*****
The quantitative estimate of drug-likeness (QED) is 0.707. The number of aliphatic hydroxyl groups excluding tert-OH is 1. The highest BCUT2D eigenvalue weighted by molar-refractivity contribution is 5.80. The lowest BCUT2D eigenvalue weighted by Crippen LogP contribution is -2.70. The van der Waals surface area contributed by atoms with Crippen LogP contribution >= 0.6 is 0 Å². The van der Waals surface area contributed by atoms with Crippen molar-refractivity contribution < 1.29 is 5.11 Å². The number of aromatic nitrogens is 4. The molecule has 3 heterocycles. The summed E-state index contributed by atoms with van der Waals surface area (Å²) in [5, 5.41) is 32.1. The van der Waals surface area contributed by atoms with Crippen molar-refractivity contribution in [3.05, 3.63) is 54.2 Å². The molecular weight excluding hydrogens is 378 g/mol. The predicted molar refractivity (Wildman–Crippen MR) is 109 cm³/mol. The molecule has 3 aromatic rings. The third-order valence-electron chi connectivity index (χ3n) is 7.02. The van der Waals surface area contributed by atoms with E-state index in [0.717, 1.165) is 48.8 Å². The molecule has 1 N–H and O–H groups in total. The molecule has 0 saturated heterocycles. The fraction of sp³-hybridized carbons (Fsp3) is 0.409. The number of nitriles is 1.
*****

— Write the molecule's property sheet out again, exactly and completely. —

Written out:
The quantitative estimate of drug-likeness (QED) is 0.707. The number of aliphatic hydroxyl groups excluding tert-OH is 1. The highest BCUT2D eigenvalue weighted by molar-refractivity contribution is 5.80. The lowest BCUT2D eigenvalue weighted by Crippen LogP contribution is -2.70. The van der Waals surface area contributed by atoms with Crippen LogP contribution >= 0.6 is 0 Å². The van der Waals surface area contributed by atoms with Crippen molar-refractivity contribution < 1.29 is 5.11 Å². The number of aromatic nitrogens is 4. The molecule has 3 heterocycles. The summed E-state index contributed by atoms with van der Waals surface area (Å²) in [5, 5.41) is 32.1. The van der Waals surface area contributed by atoms with Crippen molar-refractivity contribution in [3.05, 3.63) is 54.2 Å². The molecular weight excluding hydrogens is 378 g/mol. The predicted molar refractivity (Wildman–Crippen MR) is 109 cm³/mol. The molecule has 3 aromatic rings. The third-order valence-electron chi connectivity index (χ3n) is 7.02. The van der Waals surface area contributed by atoms with E-state index in [0.717, 1.165) is 48.8 Å². The molecule has 1 N–H and O–H groups in total. The molecule has 0 saturated heterocycles. The fraction of sp³-hybridized carbons (Fsp3) is 0.409. The number of nitriles is 1.